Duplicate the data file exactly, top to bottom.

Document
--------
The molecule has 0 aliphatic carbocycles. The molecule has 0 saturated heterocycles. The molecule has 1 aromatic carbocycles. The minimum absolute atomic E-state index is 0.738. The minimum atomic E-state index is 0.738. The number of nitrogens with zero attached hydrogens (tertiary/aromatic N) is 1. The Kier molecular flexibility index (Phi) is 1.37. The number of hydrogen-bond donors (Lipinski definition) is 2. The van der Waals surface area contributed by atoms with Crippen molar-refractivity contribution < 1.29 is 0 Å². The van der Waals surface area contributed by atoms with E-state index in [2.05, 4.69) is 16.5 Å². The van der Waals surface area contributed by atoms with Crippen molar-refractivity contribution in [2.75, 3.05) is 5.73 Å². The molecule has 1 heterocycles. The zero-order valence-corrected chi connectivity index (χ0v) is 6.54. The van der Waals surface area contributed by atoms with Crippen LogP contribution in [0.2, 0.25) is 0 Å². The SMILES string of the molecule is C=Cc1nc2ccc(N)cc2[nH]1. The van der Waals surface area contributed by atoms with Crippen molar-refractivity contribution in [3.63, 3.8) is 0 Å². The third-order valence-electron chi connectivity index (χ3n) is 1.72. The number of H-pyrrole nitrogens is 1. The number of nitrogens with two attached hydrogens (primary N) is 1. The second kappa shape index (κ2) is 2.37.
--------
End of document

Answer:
The molecule has 0 aliphatic carbocycles. The molecule has 0 saturated heterocycles. The molecule has 1 aromatic carbocycles. The minimum absolute atomic E-state index is 0.738. The minimum atomic E-state index is 0.738. The number of nitrogens with zero attached hydrogens (tertiary/aromatic N) is 1. The Kier molecular flexibility index (Phi) is 1.37. The number of hydrogen-bond donors (Lipinski definition) is 2. The van der Waals surface area contributed by atoms with Crippen molar-refractivity contribution < 1.29 is 0 Å². The van der Waals surface area contributed by atoms with E-state index in [2.05, 4.69) is 16.5 Å². The van der Waals surface area contributed by atoms with Crippen molar-refractivity contribution in [2.75, 3.05) is 5.73 Å². The molecule has 1 heterocycles. The zero-order valence-corrected chi connectivity index (χ0v) is 6.54. The van der Waals surface area contributed by atoms with Crippen LogP contribution in [0.2, 0.25) is 0 Å². The SMILES string of the molecule is C=Cc1nc2ccc(N)cc2[nH]1. The van der Waals surface area contributed by atoms with Crippen molar-refractivity contribution in [3.63, 3.8) is 0 Å². The third-order valence-electron chi connectivity index (χ3n) is 1.72. The number of H-pyrrole nitrogens is 1. The number of nitrogens with two attached hydrogens (primary N) is 1. The second kappa shape index (κ2) is 2.37.